• Write code for game development in either C# or JavaScript
                            • Build a 3D island and set of mini-games for your players
                            • Incorporate terrains and externally produced 3D models to get your game environment up and running
                            • Create player character interactions
                            • Combine scripting and animation to transform your static objects into dynamic interactive game elements
                            • Add realistic effects to your games by using particle systems
                            • Create a stylish and efficient menu, and animate other interface elements
                            • Use Lightmapping to make your game environments look more professional
                            • Deploy your game to the web and desktop and share it with the wider world for testing and feedback.

                             

                            In Detail

                            Game Engines such as Unity are the power-tools behind the games we know and love. Unity is one of the most widely-used and best loved packages for game development and is used by everyone, from hobbyists to large studios, to create games and interactive experiences for the web, desktop, mobile, and console. With Unity’s intuitive, easy to learn toolset and this book – it’s never been easier to become a game developer.

                            Taking a practical approach, this book will introduce you to the concepts of developing 3D games, before getting to grips with development in Unity itself – prototyping a simple scenario, and then creating a larger game. From creating 3D worlds to scripting and creating game mechanics you will learn everything you’ll need to get started with game development.

                            This book is designed to cover a set of easy-to-follow examples, which culminate in the production of a First Person 3D game, complete with an interactive island environment. All of the concepts taught in this book are applicable to other types of game, however, by introducing common concepts of game and 3D production, you'll explore Unity to make a character interact with the game world, and build puzzles for the player to solve, in order to complete the game. At the end of the book, you will have a fully working 3D game and all the skills required to extend the game further, giving your end-user, the player, the best experience possible. Soon you will be creating your own 3D games with ease!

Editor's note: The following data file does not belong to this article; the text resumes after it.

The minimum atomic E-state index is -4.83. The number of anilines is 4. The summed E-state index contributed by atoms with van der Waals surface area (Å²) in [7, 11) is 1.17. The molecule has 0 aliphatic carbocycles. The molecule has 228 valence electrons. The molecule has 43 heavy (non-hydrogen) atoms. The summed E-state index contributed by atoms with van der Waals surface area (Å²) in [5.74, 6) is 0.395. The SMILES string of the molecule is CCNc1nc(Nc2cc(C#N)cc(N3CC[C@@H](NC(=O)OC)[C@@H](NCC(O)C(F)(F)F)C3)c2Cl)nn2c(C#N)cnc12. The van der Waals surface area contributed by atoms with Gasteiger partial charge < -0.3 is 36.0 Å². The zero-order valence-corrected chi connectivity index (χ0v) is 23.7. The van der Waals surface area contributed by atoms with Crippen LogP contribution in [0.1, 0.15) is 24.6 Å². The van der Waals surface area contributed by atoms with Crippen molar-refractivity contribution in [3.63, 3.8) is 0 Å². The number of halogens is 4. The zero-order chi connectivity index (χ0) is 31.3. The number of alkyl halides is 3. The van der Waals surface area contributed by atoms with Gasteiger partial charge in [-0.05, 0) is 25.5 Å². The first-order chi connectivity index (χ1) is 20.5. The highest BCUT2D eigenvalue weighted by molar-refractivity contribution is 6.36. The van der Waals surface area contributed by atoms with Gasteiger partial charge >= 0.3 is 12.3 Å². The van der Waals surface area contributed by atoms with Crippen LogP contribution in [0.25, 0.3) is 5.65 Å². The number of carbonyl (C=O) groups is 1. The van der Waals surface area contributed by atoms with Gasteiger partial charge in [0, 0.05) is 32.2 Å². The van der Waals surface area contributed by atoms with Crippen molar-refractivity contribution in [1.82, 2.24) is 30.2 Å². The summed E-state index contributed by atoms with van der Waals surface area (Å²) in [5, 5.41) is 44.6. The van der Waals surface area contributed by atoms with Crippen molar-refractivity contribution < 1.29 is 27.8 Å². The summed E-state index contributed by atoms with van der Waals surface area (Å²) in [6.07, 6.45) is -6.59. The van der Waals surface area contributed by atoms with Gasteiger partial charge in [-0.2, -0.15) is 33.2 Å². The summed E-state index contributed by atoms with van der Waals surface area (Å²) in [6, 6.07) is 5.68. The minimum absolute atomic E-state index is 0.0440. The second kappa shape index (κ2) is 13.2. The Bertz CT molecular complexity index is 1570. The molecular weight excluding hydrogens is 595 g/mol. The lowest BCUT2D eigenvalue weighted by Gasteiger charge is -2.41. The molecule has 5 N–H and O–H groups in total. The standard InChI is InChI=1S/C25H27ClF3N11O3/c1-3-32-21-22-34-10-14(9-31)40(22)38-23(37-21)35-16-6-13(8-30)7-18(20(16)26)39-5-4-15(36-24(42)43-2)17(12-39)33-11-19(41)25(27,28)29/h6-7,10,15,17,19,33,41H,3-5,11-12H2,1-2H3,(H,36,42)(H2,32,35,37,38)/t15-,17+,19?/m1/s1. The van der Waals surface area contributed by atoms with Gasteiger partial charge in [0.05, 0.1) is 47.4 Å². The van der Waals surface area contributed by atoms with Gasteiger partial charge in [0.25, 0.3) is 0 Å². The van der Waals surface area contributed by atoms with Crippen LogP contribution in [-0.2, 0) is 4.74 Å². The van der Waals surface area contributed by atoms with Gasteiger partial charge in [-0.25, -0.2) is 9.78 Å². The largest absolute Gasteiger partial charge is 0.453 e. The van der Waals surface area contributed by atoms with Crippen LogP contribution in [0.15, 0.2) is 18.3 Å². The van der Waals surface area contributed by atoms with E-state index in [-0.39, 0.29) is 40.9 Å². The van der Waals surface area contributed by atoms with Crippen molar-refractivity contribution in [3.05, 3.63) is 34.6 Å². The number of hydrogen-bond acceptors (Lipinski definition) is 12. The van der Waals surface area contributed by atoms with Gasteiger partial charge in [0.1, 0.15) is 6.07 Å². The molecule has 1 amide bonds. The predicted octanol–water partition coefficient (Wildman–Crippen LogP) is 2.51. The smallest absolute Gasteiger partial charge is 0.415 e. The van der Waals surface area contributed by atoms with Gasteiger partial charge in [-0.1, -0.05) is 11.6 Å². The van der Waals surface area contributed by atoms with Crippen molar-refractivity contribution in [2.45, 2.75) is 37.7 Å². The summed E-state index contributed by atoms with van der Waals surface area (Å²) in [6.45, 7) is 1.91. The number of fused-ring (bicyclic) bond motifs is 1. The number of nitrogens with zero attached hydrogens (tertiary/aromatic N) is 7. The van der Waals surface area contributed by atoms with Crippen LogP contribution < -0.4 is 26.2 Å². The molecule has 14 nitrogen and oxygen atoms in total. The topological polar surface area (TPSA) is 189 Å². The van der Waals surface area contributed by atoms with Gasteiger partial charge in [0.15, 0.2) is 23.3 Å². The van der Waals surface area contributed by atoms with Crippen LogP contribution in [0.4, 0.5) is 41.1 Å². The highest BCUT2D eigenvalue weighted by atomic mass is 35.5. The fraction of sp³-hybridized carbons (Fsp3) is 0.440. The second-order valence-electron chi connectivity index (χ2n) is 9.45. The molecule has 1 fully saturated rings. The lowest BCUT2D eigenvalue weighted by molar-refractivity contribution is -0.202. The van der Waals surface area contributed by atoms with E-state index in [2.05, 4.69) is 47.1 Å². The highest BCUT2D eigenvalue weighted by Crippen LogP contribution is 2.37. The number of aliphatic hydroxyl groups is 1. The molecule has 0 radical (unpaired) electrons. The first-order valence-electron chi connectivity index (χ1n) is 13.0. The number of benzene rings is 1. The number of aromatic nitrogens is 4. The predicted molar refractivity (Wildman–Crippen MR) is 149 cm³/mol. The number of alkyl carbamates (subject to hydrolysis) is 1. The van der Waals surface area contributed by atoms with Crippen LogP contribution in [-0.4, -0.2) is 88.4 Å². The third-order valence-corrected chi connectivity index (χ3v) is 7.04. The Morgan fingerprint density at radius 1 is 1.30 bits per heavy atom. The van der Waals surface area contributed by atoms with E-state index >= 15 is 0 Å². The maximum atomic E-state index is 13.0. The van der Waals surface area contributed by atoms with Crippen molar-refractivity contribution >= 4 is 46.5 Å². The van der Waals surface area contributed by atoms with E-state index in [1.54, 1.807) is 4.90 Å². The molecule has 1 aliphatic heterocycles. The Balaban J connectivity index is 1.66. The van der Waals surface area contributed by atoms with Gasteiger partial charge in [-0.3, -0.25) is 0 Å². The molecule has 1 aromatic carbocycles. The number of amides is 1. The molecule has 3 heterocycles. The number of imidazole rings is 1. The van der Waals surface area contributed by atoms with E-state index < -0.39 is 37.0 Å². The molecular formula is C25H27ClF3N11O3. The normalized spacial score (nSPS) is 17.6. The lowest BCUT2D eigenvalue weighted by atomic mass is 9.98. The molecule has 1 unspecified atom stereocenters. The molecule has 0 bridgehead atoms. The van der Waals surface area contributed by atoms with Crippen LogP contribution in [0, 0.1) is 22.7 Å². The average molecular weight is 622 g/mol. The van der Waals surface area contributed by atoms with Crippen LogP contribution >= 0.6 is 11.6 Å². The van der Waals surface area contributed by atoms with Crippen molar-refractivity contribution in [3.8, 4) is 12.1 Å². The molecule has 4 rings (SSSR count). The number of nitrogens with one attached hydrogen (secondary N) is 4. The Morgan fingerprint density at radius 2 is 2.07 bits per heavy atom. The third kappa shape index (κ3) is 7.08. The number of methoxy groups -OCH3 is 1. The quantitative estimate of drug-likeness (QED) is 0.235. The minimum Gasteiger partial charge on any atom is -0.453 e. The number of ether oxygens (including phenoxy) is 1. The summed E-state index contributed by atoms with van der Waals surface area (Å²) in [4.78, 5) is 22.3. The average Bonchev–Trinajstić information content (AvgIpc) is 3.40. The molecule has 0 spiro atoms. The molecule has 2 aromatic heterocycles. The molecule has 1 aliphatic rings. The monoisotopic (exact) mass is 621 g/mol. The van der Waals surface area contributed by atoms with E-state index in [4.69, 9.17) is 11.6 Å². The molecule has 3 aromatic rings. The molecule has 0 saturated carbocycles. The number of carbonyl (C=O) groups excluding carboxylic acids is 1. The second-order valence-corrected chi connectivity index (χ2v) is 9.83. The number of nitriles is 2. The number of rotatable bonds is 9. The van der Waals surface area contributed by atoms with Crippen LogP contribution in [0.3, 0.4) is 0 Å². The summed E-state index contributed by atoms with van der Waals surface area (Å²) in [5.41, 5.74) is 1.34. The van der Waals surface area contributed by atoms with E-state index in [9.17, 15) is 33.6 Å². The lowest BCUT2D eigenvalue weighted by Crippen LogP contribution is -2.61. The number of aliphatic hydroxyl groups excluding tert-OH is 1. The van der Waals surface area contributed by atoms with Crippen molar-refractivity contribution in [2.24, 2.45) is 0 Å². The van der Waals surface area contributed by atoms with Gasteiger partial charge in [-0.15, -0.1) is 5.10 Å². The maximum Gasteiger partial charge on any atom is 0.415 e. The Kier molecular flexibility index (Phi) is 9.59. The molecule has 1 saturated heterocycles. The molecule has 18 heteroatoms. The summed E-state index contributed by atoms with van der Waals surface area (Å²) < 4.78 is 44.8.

Approach

                            This book follows an informal, demystifying approach to the world of game development with the Unity game engine. With no prior knowledge of game development or 3D required, you will learn from scratch, taking each concept at a time working up to a full 3D mini-game. You'll learn scripting with C# or JavaScript and master the Unity development environment with easy-to-follow stepwise tasks.

                            Who this book is for

                            If you’re a designer or animator who wishes to take their first steps into game development or prototyping, or if you’ve simply spent many hours sitting in front of video games, with ideas bubbling away in the back of your mind, Unity and this book should be your starting point. No prior knowledge of game production is required, inviting you to simply bring with you a passion for making great games.